The endometrium undergoes a series of well-recognised cycles of proliferation, differentiation and tissue breakdown on a monthly basis, in response to exposure to the circulating sex steroids oestrogen and progesterone.
Joint hypermobility is a common problem, particularly in women, and can cause significant morbidity to a minority of affected patients. In women, hormonal changes during menstruation, pregnancy and menopause can impact on symptoms of joint hypermobility, while manipulation of hormones can have both positive and negative effects for patients.
All women, if they live long enough, will go through the menopause. For some women, especially if they have few symptoms, the menopause transition comes as a welcome relief from menstruation and the possibility of pregnancy. Others experience disabling menopausal symptoms, and may feel psychological distress from their loss of fertility. Supporting these women is one of the most rewarding parts of clinical practice, especially as there is now a much more balanced approach, at least among knowledgeable clinicians,1 to the risks and benefits of hormone replacement therapy (HRT).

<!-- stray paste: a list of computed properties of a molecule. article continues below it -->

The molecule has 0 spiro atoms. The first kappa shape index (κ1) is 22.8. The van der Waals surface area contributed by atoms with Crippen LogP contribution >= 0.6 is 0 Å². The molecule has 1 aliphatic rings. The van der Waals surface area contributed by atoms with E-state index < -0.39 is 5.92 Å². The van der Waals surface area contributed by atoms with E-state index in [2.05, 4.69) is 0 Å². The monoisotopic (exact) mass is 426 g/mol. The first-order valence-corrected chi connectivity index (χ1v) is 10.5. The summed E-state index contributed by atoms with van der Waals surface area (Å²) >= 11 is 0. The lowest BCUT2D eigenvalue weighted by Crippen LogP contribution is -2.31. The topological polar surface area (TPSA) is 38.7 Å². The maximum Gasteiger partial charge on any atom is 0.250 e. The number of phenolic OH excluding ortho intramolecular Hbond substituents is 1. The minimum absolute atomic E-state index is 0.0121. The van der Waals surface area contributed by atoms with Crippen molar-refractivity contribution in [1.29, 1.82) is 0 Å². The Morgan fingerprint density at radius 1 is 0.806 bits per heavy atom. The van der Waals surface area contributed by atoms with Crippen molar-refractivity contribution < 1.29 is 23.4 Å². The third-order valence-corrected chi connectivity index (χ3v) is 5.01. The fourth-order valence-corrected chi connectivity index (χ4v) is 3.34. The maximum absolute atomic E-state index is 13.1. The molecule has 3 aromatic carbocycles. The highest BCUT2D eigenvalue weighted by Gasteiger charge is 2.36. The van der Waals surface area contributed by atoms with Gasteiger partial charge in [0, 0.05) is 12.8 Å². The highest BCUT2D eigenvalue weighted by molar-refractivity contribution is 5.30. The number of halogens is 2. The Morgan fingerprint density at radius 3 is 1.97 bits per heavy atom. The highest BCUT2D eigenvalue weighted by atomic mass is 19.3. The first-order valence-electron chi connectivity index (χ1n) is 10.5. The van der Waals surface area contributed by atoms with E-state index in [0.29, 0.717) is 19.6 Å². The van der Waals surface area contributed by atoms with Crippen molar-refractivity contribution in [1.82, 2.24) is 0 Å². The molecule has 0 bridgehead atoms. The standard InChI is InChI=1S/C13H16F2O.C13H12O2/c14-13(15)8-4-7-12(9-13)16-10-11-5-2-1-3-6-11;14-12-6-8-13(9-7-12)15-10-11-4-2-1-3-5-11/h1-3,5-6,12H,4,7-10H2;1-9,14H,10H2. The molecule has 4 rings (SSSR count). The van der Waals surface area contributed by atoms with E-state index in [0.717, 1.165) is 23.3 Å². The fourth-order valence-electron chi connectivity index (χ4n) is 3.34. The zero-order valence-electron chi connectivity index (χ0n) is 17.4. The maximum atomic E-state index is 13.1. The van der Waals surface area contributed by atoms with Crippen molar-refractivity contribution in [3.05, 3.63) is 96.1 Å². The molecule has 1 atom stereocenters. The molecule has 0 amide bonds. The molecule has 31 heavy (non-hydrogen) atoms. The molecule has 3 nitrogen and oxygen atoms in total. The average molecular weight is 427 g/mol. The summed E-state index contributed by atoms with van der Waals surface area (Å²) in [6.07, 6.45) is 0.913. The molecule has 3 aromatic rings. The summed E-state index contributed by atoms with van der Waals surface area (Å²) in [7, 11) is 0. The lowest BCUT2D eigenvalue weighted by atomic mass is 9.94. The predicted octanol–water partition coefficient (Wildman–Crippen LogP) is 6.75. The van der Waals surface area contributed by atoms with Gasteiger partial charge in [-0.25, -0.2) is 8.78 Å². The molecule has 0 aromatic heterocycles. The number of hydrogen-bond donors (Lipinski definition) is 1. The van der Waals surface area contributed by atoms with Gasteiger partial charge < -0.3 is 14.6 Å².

Heavy menstrual bleeding (HMB) prompts one in 20 women aged 30-49 years to visit their general practitioner. There are many treatment options for HMB, but endometrial ablation is recommended before hysterectomy when symptoms do not respond to medical treatment. This article discusses NovaSure, a method of endometrial ablation that may have advantages for some patients.
Most women with heavy menstrual bleeding (HMB) can be managed according to NICE guidance. But GPs and practice nurses need to be aware that up to one in five women with menorrhagia, especially young women, could also have a bleeding disorder. It is important to identify these patients since, if left untreated, bleeding disorders reduce quality of life and may result in significant, long-term complications.
The menopause is an inevitable event in the lives of all women. For some, it is very positive, ending menstruation, the need for contraception and the threat of unwanted pregnancy. But for others, it is a time of unpredictable hormone activity, and troublesome and unpleasant symptoms that seriously compromise quality of life. This article discusses the options available to women to manage their health and well-being during the menopausal transition or perimenopause.
Heavy periods have a major impact on a woman’s quality of life. In the past, hysterectomy was the firstline treatment. But there is now a wide range of NICE-endorsed options that very effectively lift the curse of heavy menstrual bleeding.